- Objectives are evaluated first in order to choose the appropriate local device and provider for your situation.
Can I just use sync software and cloud drive storage?
File and folder copies made to a local or cloud storage with sync software is not a substitute for true backup software. We do not consider file sync an adequate primary backup solution. Of course, this is better than not doing any backups all. Sure you can sync up a copy of the files and folders on your computer or file server to a Local Hard Drive, Google Drive, OneDrive, DropBox and others, but that sync won’t protect you from all scenarios above. This is just one data copy which is not sufficient to protect you.
What recovery objectives should you set?
It’s best to establish 3 parameters around what your backup recovery should look like. Here we are defining exactly what we want our backup to accomplish.
- The first parameter is your recovery time objective (RTO). What is the maximum acceptable amount of time (in minutes or days) to restore your system to a fully working condition. Image recoveries are usually completed in minutes while file/folder require you to rebuild your system first which can take anywhere from a few hours to a full day depending on its complexity. A server can take way more time and can impact the entire company. How long is acceptable to you?
- Second is your recovery point objective (RPO), which represents the maximum amount of time (in minutes or days) of data that you can afford to loose. Can you afford to loose 15 minute, 1 day or 1 weeks worth of work? If you are okay with loosing up to 1 day worth of work or less then just backup once per day.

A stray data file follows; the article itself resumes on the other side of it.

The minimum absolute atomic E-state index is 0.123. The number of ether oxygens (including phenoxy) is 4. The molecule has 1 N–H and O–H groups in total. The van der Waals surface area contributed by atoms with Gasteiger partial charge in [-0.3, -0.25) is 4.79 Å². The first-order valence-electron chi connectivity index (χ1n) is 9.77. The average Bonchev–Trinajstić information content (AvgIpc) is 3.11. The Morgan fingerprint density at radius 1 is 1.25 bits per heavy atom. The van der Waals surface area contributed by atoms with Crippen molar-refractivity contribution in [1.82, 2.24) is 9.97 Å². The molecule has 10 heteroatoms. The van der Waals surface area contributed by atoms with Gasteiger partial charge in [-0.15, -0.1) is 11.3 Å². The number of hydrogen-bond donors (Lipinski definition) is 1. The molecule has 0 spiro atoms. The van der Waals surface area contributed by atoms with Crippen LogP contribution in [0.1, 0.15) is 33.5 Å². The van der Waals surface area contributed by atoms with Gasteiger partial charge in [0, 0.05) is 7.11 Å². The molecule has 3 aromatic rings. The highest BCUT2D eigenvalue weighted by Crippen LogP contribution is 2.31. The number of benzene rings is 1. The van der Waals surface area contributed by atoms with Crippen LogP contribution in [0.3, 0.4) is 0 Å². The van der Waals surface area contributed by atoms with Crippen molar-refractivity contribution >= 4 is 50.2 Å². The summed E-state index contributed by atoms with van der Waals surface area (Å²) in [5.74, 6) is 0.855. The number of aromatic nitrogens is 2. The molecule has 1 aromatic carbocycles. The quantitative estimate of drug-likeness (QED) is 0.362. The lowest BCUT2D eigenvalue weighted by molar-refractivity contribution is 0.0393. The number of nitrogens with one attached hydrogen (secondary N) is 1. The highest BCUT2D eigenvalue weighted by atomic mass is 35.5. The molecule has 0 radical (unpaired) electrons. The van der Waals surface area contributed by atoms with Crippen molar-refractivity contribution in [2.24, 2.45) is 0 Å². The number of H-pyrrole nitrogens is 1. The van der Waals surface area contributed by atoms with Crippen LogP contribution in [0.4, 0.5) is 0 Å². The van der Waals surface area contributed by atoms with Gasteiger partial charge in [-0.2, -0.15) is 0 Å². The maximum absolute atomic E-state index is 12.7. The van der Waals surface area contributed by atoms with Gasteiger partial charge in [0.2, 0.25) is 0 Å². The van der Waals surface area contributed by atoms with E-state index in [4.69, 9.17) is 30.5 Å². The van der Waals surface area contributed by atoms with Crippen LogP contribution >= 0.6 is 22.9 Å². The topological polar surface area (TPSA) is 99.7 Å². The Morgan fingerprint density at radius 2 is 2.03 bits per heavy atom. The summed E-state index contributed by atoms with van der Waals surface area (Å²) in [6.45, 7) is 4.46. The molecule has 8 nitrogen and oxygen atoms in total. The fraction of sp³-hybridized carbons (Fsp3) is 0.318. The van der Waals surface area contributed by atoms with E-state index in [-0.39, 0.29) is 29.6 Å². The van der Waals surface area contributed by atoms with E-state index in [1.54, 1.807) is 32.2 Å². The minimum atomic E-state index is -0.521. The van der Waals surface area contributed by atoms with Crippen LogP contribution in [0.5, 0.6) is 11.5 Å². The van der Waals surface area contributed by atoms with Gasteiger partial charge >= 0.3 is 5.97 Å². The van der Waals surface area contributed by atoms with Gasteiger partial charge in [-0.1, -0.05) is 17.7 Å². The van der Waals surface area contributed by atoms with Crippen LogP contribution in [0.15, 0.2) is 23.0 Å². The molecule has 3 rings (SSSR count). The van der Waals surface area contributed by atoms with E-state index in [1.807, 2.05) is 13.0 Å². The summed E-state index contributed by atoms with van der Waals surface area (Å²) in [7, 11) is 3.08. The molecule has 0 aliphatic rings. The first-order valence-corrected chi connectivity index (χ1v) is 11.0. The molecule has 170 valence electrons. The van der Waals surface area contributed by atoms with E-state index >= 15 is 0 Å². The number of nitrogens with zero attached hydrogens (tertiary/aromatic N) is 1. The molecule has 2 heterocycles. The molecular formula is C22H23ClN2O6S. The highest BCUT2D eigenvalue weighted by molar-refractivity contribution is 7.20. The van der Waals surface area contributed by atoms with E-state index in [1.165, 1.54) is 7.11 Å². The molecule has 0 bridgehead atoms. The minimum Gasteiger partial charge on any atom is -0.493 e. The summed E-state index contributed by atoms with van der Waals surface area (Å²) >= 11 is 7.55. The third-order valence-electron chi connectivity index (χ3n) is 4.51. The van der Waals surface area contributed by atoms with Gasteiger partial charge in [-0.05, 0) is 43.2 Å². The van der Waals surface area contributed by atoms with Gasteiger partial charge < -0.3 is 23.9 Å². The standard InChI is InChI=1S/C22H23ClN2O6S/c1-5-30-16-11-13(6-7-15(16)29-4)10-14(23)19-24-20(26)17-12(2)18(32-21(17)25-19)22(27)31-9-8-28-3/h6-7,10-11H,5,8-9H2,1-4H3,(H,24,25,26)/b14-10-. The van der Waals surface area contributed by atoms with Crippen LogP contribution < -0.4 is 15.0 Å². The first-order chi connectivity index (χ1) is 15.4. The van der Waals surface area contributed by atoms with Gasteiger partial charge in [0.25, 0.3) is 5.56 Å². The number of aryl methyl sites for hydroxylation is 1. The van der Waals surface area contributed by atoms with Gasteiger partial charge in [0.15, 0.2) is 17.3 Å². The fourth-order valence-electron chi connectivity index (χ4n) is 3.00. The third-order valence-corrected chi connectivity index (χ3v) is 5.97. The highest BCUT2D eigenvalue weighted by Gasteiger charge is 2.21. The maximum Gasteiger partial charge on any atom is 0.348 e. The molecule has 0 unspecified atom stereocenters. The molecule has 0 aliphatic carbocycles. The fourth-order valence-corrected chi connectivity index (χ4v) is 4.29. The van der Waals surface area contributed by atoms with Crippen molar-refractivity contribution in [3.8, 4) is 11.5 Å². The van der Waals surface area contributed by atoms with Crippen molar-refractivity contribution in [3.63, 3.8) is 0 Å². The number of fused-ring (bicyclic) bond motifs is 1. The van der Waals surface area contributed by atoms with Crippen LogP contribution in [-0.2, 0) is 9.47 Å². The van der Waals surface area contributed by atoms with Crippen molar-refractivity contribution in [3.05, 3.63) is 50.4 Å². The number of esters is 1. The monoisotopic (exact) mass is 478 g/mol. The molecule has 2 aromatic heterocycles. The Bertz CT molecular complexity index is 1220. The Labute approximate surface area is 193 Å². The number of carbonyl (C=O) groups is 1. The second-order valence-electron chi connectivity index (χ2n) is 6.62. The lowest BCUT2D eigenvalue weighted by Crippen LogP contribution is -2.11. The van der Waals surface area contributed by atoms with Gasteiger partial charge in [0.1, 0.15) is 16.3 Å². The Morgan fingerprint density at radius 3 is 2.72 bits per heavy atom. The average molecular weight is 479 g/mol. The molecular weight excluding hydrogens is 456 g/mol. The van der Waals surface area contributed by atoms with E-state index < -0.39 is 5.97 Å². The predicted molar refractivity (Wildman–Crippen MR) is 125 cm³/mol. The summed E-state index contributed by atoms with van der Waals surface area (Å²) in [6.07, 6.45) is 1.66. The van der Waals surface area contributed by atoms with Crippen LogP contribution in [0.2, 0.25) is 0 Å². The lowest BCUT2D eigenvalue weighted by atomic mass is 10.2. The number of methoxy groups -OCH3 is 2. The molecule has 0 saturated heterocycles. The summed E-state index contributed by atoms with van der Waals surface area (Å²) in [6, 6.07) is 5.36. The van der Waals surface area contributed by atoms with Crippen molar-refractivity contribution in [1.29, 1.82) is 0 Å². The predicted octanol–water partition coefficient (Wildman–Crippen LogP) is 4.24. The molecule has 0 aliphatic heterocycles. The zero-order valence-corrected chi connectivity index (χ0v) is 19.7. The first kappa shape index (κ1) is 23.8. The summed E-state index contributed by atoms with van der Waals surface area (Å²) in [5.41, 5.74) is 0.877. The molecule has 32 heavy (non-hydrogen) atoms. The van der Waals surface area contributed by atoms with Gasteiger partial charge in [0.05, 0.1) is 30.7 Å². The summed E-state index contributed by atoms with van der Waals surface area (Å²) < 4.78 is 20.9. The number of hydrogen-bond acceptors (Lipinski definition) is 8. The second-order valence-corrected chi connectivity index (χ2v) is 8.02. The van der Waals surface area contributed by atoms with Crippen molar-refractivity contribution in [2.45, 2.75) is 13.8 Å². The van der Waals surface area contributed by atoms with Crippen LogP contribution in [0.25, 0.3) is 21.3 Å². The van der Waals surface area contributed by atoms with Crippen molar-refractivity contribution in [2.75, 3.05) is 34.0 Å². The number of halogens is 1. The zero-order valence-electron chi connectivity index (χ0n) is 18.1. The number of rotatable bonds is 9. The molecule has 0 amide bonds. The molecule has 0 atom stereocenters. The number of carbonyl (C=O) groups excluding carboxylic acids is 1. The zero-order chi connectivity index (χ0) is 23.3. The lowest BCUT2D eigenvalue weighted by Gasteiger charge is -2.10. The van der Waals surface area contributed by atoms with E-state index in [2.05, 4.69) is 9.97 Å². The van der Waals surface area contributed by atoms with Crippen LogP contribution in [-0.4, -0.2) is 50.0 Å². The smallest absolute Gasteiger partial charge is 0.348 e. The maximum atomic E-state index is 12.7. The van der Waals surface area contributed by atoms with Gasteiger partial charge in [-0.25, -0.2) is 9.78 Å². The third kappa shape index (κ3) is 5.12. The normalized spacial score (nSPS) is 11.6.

- Last is the maximum tolerable period of disruption (MTPOD). How long (in minutes or days) before your business begins to suffer? What outage duration can you tolerate? This information is critical to determine if you will be using file-level backups or image-level continuous backups and if it will be stored local and/or in the cloud. These factors will determine how fast you can get up and running.
Why should you monitor and test your server backups?
Monitoring and testing your server backups are critical tasks that must be done to insure the integrity of your backups.
- Daily backups should be monitored for completion and error messages. Backups do stop working periodically and this is why they must be monitored daily. Who is responsible for this in your company and how do you know they are checking it properly and as often as they should? Would you rather have your IT person do this for you?
- Backups should always be tested periodically to see if they contain readable data. Testing is is the only way to know if your backups are actually working and that data is not corrupt or damaged. The frequency of testing can vary from every six months, more or less depending on your specific needs. Testing can be as simple as spot checking files to see if they can be opened or go all out and perform an actual recovery to an alternate location to ensure your ability to recover data is working as it should. Having many backup copies protects you if your backup is corrupted and you don’t know it yet. Do not wait until you lose data (restore time) to test your backup as it may be too late.
When should you review your backup plan?
It is best to set aside some time on an annual basis and give some thought to your computer backup solution. You don’t have to spend much time on it. Just ensure that your backup objectives are still the same, everything is up to date and running as you would like it to. The trick to preventing a data loss is to be proactive, plan and have redundancy. These basic tips will get you started and going in the right direction.
If you have any questions on choosing a backup solution that’s the proper fit for you please call us at (732) 702-5400. Pro-Tech can assist you with backup strategy planning, implementation, as well as other services. Please see our website homepage for other services we offer.